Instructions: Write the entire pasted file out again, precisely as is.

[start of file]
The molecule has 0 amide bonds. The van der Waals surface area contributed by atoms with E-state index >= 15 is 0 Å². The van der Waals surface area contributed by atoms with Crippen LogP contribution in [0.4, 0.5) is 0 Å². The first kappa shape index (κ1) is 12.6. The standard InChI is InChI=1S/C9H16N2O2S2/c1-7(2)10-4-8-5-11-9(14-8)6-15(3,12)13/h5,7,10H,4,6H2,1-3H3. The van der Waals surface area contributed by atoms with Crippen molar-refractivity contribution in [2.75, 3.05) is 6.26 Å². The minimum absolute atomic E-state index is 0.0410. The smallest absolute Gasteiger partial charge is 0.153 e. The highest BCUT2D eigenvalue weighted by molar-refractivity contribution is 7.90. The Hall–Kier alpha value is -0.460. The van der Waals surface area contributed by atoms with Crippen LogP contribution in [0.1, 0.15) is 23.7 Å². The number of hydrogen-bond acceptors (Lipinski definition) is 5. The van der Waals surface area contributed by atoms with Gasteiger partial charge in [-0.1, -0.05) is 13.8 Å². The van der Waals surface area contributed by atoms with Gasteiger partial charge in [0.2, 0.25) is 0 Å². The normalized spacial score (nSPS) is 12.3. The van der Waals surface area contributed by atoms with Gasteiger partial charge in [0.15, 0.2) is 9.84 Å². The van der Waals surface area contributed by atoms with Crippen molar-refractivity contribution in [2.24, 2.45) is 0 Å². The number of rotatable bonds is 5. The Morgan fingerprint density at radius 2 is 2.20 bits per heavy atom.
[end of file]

The molecule has 0 amide bonds. The van der Waals surface area contributed by atoms with E-state index >= 15 is 0 Å². The van der Waals surface area contributed by atoms with Crippen LogP contribution in [0.4, 0.5) is 0 Å². The first kappa shape index (κ1) is 12.6. The standard InChI is InChI=1S/C9H16N2O2S2/c1-7(2)10-4-8-5-11-9(14-8)6-15(3,12)13/h5,7,10H,4,6H2,1-3H3. The van der Waals surface area contributed by atoms with Crippen molar-refractivity contribution in [2.75, 3.05) is 6.26 Å². The minimum absolute atomic E-state index is 0.0410. The smallest absolute Gasteiger partial charge is 0.153 e. The highest BCUT2D eigenvalue weighted by molar-refractivity contribution is 7.90. The Hall–Kier alpha value is -0.460. The van der Waals surface area contributed by atoms with Crippen LogP contribution in [0.1, 0.15) is 23.7 Å². The number of hydrogen-bond acceptors (Lipinski definition) is 5. The van der Waals surface area contributed by atoms with Gasteiger partial charge in [-0.1, -0.05) is 13.8 Å². The van der Waals surface area contributed by atoms with Gasteiger partial charge in [0.2, 0.25) is 0 Å². The normalized spacial score (nSPS) is 12.3. The van der Waals surface area contributed by atoms with Gasteiger partial charge in [0.15, 0.2) is 9.84 Å². The van der Waals surface area contributed by atoms with Crippen molar-refractivity contribution in [2.24, 2.45) is 0 Å². The number of rotatable bonds is 5. The Morgan fingerprint density at radius 2 is 2.20 bits per heavy atom.